How this affected the author precisely is not known, though I hazard a guess from the fact that he was was twice married (I've found nothing about the first wife). But how truthful, and - in the uncredited translation I have - how much more telling than the discreetly erotic drawings that accompany it.
I note that Fouqué provided the libretto for Hoffmann's opera on the subject; what a shame that the music is so much more pedestrian than either the novella or Hoffmann's literary tales.
In the end I used nothing from the Hoffmann opera to illustrate the classes, though there was plenty from Mendelssohn, Weber, Tchaikovsky (the four surviving numbers from his Undine, including the love duet which became the Act 2 Pas d'action with violin and cello solos replacing soprano and tenor in Swan Lake), Sullivan (yes, the magic/spooky music of Iolanthe is worth taking seriously) and Dvořák's other operas (chiefly The Devil and Kate and Armida, chronologically either side of Rusalka).
As for the opera itself, we had mostly what we needed in two CD sets and two films. On disc, there's the Supraphon Rusalka from Neumann with the unsurpassably luminous Gabriela Beňačková, whose Song to the Moon is peerless, or at least first equal with Lucia Popp's - this is actually from a desert island arias disc -
and Mackerras's, also with the Czech Philharmonic. starring Fleming and Heppner, never better. The last duet is overwhelming in what for me is maybe the greatest, Liebestod-ish end of any opera. This excerpt comes in a tad too late for my liking, but you get the idea.
The DVDs are of Carsen's production mentioned above, again with Fleming, and the late, lamented Sergey Larin as the Prince, and another going way back to Pountney's Victorian nursery fantasia for English National Opera, which is still heartbreaking in the final scene (Eilene Hannan and John Treleaven). So much so that one student had to run out of the room at the end so that we didn't hear her sobs. I had that the first time I saw the film, though I don't remember the live performance having quite the same effect. Alas, Eilene Hannan died in 2014 at the age of 67 - best remembered as an intense presence on stage in everything she did.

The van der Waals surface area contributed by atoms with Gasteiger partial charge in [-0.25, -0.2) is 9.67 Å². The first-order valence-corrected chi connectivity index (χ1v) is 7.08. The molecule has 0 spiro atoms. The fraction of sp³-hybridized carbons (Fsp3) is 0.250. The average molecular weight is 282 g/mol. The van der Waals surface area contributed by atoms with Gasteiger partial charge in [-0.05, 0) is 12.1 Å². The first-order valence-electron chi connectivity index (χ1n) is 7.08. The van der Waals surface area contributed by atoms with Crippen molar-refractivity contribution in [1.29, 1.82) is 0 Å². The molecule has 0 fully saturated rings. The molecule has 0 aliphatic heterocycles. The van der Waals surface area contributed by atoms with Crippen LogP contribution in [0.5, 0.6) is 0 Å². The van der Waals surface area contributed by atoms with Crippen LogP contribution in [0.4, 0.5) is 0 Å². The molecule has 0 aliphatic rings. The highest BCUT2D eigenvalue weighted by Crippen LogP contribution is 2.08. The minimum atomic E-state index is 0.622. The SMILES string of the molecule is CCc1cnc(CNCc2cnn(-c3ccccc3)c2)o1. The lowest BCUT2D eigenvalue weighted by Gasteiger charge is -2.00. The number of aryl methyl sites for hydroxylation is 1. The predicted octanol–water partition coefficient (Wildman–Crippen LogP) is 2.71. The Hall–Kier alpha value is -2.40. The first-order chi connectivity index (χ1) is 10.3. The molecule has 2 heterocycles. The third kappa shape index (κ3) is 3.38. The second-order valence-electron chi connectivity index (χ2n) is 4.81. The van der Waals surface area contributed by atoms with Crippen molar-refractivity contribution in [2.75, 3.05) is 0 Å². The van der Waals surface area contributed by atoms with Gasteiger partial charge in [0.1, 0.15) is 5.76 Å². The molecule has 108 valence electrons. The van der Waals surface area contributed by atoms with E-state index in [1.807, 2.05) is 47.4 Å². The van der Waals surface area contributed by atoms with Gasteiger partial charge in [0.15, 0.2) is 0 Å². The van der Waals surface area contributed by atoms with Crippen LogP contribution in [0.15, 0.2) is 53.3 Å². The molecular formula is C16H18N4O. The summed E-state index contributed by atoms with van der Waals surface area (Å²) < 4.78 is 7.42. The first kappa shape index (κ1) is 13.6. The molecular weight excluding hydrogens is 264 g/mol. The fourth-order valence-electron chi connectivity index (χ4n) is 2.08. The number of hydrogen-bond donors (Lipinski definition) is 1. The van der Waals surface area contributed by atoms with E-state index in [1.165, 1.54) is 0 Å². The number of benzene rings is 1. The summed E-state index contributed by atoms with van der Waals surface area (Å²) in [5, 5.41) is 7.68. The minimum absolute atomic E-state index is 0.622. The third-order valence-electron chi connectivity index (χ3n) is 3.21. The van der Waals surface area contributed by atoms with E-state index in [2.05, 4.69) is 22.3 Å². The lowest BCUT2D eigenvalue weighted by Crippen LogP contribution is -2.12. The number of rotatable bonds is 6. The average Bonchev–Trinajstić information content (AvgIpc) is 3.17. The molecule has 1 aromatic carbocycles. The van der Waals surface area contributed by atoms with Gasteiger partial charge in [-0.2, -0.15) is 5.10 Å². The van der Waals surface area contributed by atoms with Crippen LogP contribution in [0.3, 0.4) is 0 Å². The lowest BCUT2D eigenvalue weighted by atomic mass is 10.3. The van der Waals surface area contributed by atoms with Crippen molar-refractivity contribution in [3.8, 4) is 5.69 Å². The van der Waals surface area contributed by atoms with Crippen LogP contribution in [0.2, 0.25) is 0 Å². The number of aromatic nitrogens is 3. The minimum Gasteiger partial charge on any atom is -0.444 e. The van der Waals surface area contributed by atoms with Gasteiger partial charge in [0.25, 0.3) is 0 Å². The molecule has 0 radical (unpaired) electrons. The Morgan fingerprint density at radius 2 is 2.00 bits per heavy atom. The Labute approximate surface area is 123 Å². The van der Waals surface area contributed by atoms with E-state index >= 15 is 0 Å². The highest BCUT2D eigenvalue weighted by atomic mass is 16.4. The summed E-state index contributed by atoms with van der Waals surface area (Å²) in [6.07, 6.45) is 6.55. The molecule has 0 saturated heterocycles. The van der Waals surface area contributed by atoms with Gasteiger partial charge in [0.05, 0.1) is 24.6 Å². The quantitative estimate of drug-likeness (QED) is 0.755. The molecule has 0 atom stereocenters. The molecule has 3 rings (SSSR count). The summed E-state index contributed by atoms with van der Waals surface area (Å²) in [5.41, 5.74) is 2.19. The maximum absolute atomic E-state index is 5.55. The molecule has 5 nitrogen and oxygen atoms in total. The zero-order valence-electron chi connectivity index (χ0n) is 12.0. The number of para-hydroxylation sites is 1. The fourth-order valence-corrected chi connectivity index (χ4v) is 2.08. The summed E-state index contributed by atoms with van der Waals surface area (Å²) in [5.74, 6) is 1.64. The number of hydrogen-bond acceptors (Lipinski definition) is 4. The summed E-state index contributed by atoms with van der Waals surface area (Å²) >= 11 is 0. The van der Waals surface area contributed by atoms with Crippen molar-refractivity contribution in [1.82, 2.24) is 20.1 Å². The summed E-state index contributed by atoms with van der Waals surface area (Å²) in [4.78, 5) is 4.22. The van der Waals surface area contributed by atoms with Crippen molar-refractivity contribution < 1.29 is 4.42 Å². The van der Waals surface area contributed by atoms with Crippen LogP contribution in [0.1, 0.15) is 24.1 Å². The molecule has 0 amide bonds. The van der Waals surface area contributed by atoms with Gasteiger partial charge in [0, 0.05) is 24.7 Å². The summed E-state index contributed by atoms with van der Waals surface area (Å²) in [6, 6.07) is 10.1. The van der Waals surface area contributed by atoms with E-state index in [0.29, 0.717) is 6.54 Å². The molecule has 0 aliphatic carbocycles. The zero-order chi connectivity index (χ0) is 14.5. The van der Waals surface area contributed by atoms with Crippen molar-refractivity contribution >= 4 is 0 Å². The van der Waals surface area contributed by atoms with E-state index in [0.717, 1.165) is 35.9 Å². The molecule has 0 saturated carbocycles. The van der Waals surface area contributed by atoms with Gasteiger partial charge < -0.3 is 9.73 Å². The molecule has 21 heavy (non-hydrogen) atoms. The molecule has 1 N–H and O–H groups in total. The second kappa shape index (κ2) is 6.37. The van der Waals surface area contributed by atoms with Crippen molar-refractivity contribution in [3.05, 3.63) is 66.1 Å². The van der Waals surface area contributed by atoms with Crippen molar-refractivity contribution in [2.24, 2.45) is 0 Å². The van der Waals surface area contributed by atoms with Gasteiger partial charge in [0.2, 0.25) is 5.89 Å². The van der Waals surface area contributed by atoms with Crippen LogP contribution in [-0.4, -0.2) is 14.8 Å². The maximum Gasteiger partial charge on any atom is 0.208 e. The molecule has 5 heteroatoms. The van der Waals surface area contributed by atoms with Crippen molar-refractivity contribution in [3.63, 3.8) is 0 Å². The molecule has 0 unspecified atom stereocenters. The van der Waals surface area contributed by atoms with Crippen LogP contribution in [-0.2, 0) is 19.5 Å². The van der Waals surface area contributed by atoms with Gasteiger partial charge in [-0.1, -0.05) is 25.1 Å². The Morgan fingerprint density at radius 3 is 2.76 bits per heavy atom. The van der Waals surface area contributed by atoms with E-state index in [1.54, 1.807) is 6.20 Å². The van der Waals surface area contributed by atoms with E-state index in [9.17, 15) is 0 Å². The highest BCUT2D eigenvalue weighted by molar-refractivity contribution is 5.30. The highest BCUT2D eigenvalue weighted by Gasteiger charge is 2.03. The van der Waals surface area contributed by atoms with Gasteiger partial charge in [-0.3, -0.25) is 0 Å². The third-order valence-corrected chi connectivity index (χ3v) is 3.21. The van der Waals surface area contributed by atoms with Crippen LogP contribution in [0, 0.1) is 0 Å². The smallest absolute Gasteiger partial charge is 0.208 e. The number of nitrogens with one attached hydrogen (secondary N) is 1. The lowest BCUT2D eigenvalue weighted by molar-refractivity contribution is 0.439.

Meanwhile, for next season, academic year, call it what you will, I've decided that we'll devote the autumn term to three, rather than two, operas, one a stage work: Handel's Agrippina, Gluck's Orfeo ed Euridice and Weill's Der Silbersee. The spring term will see the third instalment of our four-year Ring journey with Siegfried, while the summer bring Strauss's Elektra and one more TBC. All tending to the Germanic, I know, but that's what the London rep is offering in 2019-20. Let me know in a message here if you're interested, complete with e-mail; I won't publish it, but I'll be sure to reply.